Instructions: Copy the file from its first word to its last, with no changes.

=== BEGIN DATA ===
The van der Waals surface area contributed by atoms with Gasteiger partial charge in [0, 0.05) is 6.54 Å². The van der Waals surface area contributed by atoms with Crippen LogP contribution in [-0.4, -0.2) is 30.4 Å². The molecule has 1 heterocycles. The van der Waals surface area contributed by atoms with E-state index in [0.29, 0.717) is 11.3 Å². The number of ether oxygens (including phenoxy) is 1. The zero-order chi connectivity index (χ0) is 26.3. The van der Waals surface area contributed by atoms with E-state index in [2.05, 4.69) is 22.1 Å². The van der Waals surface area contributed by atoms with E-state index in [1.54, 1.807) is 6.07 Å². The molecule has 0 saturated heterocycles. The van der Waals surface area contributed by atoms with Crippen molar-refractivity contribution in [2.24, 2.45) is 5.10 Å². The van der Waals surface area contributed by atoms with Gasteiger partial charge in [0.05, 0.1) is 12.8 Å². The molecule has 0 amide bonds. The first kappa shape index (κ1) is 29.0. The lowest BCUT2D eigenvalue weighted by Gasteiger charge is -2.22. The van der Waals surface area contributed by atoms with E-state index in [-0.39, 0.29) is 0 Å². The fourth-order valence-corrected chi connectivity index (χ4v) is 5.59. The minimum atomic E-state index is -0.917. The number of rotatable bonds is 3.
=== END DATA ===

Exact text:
The van der Waals surface area contributed by atoms with Gasteiger partial charge in [0, 0.05) is 6.54 Å². The van der Waals surface area contributed by atoms with Crippen LogP contribution in [-0.4, -0.2) is 30.4 Å². The molecule has 1 heterocycles. The van der Waals surface area contributed by atoms with E-state index in [0.29, 0.717) is 11.3 Å². The number of ether oxygens (including phenoxy) is 1. The zero-order chi connectivity index (χ0) is 26.3. The van der Waals surface area contributed by atoms with E-state index in [2.05, 4.69) is 22.1 Å². The van der Waals surface area contributed by atoms with E-state index in [1.54, 1.807) is 6.07 Å². The molecule has 0 saturated heterocycles. The van der Waals surface area contributed by atoms with Crippen molar-refractivity contribution in [2.24, 2.45) is 5.10 Å². The van der Waals surface area contributed by atoms with Gasteiger partial charge in [0.05, 0.1) is 12.8 Å². The molecule has 0 amide bonds. The first kappa shape index (κ1) is 29.0. The lowest BCUT2D eigenvalue weighted by Gasteiger charge is -2.22. The van der Waals surface area contributed by atoms with E-state index in [-0.39, 0.29) is 0 Å². The fourth-order valence-corrected chi connectivity index (χ4v) is 5.59. The minimum atomic E-state index is -0.917. The number of rotatable bonds is 3.